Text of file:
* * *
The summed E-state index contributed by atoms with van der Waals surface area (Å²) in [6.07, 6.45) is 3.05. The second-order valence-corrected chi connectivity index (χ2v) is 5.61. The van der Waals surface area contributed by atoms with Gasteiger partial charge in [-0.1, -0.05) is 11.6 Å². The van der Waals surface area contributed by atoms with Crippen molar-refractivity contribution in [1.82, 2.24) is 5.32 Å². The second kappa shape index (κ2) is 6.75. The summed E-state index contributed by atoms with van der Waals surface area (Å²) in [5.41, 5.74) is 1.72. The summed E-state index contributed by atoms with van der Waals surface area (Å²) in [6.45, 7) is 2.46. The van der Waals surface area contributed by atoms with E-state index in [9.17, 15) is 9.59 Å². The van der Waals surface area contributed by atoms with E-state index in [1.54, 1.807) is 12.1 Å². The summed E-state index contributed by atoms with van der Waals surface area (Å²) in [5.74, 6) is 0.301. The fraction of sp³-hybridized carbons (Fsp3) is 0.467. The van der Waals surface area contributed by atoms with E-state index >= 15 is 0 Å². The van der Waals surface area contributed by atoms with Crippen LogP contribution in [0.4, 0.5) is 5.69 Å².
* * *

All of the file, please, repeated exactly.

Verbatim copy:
The summed E-state index contributed by atoms with van der Waals surface area (Å²) in [6.07, 6.45) is 3.05. The second-order valence-corrected chi connectivity index (χ2v) is 5.61. The van der Waals surface area contributed by atoms with Gasteiger partial charge in [-0.1, -0.05) is 11.6 Å². The van der Waals surface area contributed by atoms with Crippen molar-refractivity contribution in [1.82, 2.24) is 5.32 Å². The second kappa shape index (κ2) is 6.75. The summed E-state index contributed by atoms with van der Waals surface area (Å²) in [5.41, 5.74) is 1.72. The summed E-state index contributed by atoms with van der Waals surface area (Å²) in [6.45, 7) is 2.46. The van der Waals surface area contributed by atoms with E-state index in [9.17, 15) is 9.59 Å². The van der Waals surface area contributed by atoms with E-state index in [1.54, 1.807) is 12.1 Å². The summed E-state index contributed by atoms with van der Waals surface area (Å²) in [5.74, 6) is 0.301. The fraction of sp³-hybridized carbons (Fsp3) is 0.467. The van der Waals surface area contributed by atoms with E-state index >= 15 is 0 Å². The van der Waals surface area contributed by atoms with Crippen LogP contribution in [0.4, 0.5) is 5.69 Å².